| William Wan |
LUOKAN VILLAGE, China (WP-BLOOM) – Invoking the threat of terrorism, Chinese police for the first time in years have started carrying guns and, with little training, using them.
The fatal effects have rippled across the country, reaching even this tiny mountain village.
China’s removal of a ban on police guns came in response to a gruesome attack on a train station several hundred miles from here, but it has given the police almost blanket authority to shoot whenever they see fit.
More than a decade into America’s war on terror, China is launching its own. And experts worry the flood of newly armed police – combined with poor training and the government’s take-no-prisoners attitude – could become as fearful a problem as the terrorism it is intended to combat.
In the latest police-related violence, at least 40 people died Sunday in China’s restive Xinjiang region, according to state-run media, which attributed the incident to terrorists and identified the deceased as “rioters” shot by police or killed in explosions.
By contrast, the sleepy village of Luokan is about as remote and unlikely a place for terrorism as can be found.
Yet when police here recently shot dead a man in the middle of a busy market, they declared him a terrorist as well and abruptly closed the case.
“But everyone knows this is a lie,” said one villager in a hushed midnight interview inside his home.
“There are no terrorists here,” said another beside him. “The only ones we’re afraid of are the police.”
While police shootings are often viewed with suspicion worldwide – most notably in the death last month of a black teenager in Ferguson, Missouri – there are few countries where local authorities have as much power as they do in China to suppress all evidence afterward.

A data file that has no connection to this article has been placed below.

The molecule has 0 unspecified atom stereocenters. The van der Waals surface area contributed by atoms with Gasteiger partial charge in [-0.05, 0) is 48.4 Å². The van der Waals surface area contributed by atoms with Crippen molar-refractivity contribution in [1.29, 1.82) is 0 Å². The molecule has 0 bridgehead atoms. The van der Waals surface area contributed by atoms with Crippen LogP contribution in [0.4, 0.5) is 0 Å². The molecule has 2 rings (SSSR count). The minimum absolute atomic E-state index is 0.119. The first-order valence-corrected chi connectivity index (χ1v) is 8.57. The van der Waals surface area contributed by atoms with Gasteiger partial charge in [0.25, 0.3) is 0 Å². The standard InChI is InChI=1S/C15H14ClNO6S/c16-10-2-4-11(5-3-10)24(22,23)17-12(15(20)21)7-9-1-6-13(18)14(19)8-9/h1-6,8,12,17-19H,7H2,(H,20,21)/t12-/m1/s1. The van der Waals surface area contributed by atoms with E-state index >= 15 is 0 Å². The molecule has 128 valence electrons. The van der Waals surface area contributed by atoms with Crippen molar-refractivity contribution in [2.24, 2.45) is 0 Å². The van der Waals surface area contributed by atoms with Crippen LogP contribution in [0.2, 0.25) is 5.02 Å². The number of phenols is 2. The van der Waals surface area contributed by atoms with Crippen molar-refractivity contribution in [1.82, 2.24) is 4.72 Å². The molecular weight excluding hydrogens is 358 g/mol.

No one knows how many people die here from gun violence each year, much less from police shootings, because of government secrecy.
Among the killings publicly reported in the past five months, since the policy change: A man with a history of mental illness shot by police in Sichuan Province.
An allegedly drunk officer in Luoping County who quarrelled with one man then killed another who was trying to intervene, according to reports quickly taken down by censors.
And at a gun safety demonstration in front of kindergartners in Henan Prov-ince, an officer fired a loaded gun, thinking it was empty, and sent a kid and several parents to the hospital.
News of such shootings is often deleted. Physical evidence is seized and rarely released, say lawyers.
And it is often impossible to find witnesses willing to testify.
Amid growing fears among the public, officers say they have trepidations of their own, because many received their new guns with little to no training.
At a recent training session in Shandong Province, said one detective, several officers – not aware of the recoil force that comes with shooting – gripped their guns improperly and broke their thumbs.
Some police officers have been issued licenses without even visiting the firing range because their departments are fudging paperwork, according to officers who spoke on condition of anonymity.
“Most of us haven’t shot a gun in years,” said the detective. “A lot of cops are afraid to even hold one.”
Luokan is an isolated village. With few jobs, most here get by on low-paying work in surrounding counties.